Many continue to ask why the media and lawmakers have not spoken to or brought forth those who survived the deadly attack on the U.S. mission in Benghazi last September. The truth of the matter is the Americans who survived that attack cannot legally reveal to members of the press or most lawmakers that they were even witnesses to the attack in Benghazi.
According to then-Secretary of State Hillary Clinton, immediately following the attack, the FBI, as part of the agency’s investigation, interviewed survivors of the Benghazi attack.
Bill Bransford, a Washington, D.C. attorney at Shaw Bransford & Roth P.C. who specializes in federal employment law told Breitbart News on Tuesday, “First of all, I’m assuming that most of these people who witnessed the attack, except for the State Department folks, would be intelligence people, and they are not covered by the whistle blower protection laws.”
Bransford added, “They are covered by whatever policies their agency has. An executive order that President Obama issued in the late fall in which he ordered the intelligence community to come up with a more effective whistle blower protection system, which has not yet been developed.”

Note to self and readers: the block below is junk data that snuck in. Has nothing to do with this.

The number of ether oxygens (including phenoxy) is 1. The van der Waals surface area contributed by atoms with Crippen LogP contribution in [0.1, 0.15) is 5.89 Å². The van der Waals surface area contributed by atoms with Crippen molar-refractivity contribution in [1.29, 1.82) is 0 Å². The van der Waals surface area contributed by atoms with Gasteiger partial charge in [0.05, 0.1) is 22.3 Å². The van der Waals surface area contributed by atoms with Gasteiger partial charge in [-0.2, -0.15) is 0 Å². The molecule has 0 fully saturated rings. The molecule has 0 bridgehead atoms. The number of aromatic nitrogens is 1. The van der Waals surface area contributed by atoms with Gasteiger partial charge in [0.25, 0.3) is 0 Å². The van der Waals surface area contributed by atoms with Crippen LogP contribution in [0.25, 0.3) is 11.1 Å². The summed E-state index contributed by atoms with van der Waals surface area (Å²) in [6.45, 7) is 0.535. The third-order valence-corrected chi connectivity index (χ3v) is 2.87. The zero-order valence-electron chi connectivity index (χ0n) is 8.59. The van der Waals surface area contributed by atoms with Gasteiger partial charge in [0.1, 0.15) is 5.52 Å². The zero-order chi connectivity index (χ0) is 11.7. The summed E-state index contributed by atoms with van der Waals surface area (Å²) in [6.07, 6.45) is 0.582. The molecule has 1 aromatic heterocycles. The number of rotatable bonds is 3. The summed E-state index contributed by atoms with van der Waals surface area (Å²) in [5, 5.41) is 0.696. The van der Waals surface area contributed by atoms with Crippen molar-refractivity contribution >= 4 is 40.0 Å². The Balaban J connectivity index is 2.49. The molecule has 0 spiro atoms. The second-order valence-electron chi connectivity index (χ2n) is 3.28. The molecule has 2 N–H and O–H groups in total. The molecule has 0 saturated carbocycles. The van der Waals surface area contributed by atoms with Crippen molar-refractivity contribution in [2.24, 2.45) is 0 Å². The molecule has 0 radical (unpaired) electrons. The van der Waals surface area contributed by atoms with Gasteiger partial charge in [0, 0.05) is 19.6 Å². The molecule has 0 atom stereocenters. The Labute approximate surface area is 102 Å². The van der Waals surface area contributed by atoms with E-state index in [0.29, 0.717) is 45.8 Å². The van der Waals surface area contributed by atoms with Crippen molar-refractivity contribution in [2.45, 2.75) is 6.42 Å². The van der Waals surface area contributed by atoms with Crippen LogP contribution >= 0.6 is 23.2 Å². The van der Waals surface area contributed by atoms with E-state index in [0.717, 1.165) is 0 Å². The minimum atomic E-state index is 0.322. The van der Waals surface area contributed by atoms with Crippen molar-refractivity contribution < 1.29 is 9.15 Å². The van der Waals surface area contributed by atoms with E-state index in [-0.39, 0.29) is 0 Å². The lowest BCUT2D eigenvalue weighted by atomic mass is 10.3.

However, as federal employees, State Department personnel must sign non-disclosure agreements. Bransford stressed, “If somebody violates one of these non-disclosure agreements, the consequences could include: interfering with a criminal investigation, obstruction of justice, criminal charges for releasing classified information, and those are pretty serious.”
Serious indeed. The Obama administration’s Justice Department has prosecuted more federal employees for leaking information to the press under the 1917 Espionage Act than all other administrations combined. Bloomberg News reported last September:
“There’s a problem with prosecutions that don’t distinguish between bad people–people who spy for other governments, people who sell secrets for money–and people who are accused of having conversations and discussions,” said Abbe Lowell, attorney for Stephen J. Kim, an intelligence analyst charged under the Act.
Lowell, the Washington defense lawyer who has counted as his clients the likes of Jack Abramoff, the former Washington lobbyist, and political figures including former presidential candidate John Edwards, said the Obama administration is using the Espionage Act “like a club” against government employees accused of leaks.
The prosecutions, which Obama and the Justice Department have defended on national security grounds, mean that government officials who speak to the media can face financial and professional ruin as they spend years fighting for their reputations, and, in some cases, their freedom.
Since Breitbart News first broke in December that the Obama administration was hiding Benghazi attack survivors, Senator Lindsey Graham (R-S.C.) began demanding the FBI hand over to Congress the interviews the agency conducted with individuals who survived the deadly attack.
Read more at Breitbart